M.C. Chagla, C.J.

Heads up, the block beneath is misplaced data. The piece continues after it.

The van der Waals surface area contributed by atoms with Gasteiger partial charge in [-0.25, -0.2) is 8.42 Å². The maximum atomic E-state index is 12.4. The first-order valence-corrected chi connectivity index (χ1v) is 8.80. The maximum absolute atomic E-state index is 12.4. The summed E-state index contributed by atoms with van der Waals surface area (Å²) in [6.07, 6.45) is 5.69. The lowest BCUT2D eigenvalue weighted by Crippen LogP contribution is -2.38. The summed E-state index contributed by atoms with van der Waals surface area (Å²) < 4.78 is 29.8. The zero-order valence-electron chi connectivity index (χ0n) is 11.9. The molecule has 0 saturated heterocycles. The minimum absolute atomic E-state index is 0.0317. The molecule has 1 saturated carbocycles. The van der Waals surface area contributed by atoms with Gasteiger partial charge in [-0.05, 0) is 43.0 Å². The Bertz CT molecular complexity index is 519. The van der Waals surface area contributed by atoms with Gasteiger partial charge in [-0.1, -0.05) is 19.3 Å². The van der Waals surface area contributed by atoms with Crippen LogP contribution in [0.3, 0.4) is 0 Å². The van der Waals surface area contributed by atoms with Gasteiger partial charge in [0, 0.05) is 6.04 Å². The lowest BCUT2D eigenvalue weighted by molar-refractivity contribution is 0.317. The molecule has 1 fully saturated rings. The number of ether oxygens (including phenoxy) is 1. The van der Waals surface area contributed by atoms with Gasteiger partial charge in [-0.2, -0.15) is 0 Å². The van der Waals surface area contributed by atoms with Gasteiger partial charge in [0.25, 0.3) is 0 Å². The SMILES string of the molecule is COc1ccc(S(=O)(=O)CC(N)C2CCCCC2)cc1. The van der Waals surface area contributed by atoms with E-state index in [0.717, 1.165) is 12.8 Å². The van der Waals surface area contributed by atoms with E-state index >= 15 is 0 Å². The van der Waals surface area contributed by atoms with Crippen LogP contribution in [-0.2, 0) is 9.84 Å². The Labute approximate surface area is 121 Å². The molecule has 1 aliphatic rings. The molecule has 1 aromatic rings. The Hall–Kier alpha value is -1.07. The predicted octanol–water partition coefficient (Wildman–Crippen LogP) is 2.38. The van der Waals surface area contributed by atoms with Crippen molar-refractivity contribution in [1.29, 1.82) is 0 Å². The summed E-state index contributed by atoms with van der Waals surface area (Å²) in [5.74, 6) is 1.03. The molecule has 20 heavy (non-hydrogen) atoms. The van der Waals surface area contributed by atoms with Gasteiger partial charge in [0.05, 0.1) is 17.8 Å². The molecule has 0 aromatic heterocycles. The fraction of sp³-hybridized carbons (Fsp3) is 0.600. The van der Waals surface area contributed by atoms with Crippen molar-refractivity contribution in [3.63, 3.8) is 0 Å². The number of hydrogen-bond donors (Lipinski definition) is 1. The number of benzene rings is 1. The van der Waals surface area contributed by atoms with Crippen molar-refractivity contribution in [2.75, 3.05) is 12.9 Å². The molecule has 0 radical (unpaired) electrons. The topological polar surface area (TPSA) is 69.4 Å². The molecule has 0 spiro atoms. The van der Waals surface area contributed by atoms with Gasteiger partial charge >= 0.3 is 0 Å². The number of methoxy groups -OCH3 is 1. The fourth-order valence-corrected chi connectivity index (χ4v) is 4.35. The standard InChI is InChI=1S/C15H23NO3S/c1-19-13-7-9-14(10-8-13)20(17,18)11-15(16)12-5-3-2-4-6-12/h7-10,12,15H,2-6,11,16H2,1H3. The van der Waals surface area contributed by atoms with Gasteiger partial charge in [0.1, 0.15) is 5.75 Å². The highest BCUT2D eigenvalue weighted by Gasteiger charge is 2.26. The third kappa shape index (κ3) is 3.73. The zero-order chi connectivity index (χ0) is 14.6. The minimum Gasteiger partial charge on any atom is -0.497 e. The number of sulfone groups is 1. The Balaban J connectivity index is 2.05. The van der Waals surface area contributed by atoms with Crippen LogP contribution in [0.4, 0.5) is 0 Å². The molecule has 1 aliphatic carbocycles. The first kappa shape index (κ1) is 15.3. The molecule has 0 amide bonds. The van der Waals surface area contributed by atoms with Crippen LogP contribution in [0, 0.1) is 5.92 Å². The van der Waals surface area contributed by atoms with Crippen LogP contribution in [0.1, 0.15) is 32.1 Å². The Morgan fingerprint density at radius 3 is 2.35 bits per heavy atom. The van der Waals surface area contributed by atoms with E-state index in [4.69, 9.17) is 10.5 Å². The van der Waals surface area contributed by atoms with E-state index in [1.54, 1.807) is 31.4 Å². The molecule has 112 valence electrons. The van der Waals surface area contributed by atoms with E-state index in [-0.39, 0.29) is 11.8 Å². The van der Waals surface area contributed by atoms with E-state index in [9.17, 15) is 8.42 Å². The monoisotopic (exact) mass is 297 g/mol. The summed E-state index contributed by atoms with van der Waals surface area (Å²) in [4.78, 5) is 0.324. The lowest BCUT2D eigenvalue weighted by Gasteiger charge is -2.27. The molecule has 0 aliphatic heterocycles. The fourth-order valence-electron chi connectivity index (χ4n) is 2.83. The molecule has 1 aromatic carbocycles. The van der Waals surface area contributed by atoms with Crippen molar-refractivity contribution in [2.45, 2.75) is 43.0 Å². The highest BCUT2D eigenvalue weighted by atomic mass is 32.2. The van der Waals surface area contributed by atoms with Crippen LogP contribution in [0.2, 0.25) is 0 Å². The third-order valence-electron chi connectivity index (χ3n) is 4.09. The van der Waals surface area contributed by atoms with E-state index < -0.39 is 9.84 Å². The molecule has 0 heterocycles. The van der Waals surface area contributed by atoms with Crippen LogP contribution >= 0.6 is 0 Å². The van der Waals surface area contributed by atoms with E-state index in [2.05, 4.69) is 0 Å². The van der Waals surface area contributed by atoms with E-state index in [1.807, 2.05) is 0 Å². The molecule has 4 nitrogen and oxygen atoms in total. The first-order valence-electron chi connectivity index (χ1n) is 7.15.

1. The Municipality of Bombay decided to improve and increase the water supply of the City of Bombay and with that view it decided to launch what is popularly known as the Vaitarna-cum-Tansa Project. That project involved the building of a new pipe line 96' from Tansa. In order to carry out the work the Municipal Commissioner invited tenders on March 18, 1948, and in response to this invitation three contractors submitted tenders and these tenders were Nos. 7, 8 and 9 which dealt with different portions of the pipe line. The first contractor that submitted the tender was Rawji Sojpal who submitted all the three tenders Nos. 7, 8 and 9, and the total amount was Rs. 72,94,055. The Hindustan Construction Co., Ltd., also submitted all the three tenders and the total amount of their tenders was Rs. 72,29,394. Messrs. S.B. Joshi & Co. submitted only one tender, No. 7, and their tender was for Rs. 28,89,952. With regard to the Hindustan Construction Co., Ltd., they sent a letter along with their tender and they stipulated that the whole of that letter was to be considered as part of the tender, and in that letter they pointed out that although the Municipality required the work to be done within a period of 720 days, they were prepared to finish the work in 600 working days. They also made it a condition of the contract that the rates quoted by them should be suitably adjusted if the price of materials, fuel, oils, sales-tax and labour costs altered, inasmuch as the tender they had submitted was on the basis of prevailing rates. They also required that the cost of cutting trees and also of de-watering of foundations of culverts and cross-drainage works should be paid for. Ultimately it was agreed that the price for cutting trees and de-watering should be fixed at Its. 30,000, and, therefore, this sum of Its. 30,000 was added to the amount mentioned in the tender of the Hindustan Construction. Co., Ltd. On May 29, 1948, the Commissioner made his report to the Standing Committee and in that report he recommended that the tender of the Hindustan Construction Co., Ltd., should be accepted. The Standing Committee accepted that recommendation on June 16, 1948, and authorised the Commissioner to execute a contract with the Hindustan Construction Co., Ltd. As the amount sanctioned was to be spent not only during the current financial year, but had to be spread over beyond the financial year, under the Municipal Act the sanction of the Municipal Corporation was required and that sanction was obtained on June 21, 1948. On July 29, 1948, the petitioner and the respondent before us addressed a letter to the Municipal Commissioner and he addressed a similar letter to the Mayor and the members of the Corporation on July 80, 1948, complaining against the tender submitted by Hindustan Construction Co., Ltd., and alleging that the tender was illegal and that the Municipality had no authority to enter into a contract with the Hindustan Construction Co., Ltd., in terms of the tender and asking both the Commissioner and the Municipality to desist from entering into the contract. On August 2 the petitioner filed a petition in this Court under Section 45 of the Specific Relief Act, 1877, praying that the Municipal Commissioner and the Corporation be ordered to forbear from concluding and executing the contract with Hindustan Construction Co., Ltd., and also that they be ordered to invite fresh and proper tenders. The petition came on before Mr. Justice Bhagwati, and Mr. Justice Bhagwati made the order prayed for. From that order of the learned Judge the Municipal Corporation and the Municipal Commissioner have come in appeal before us.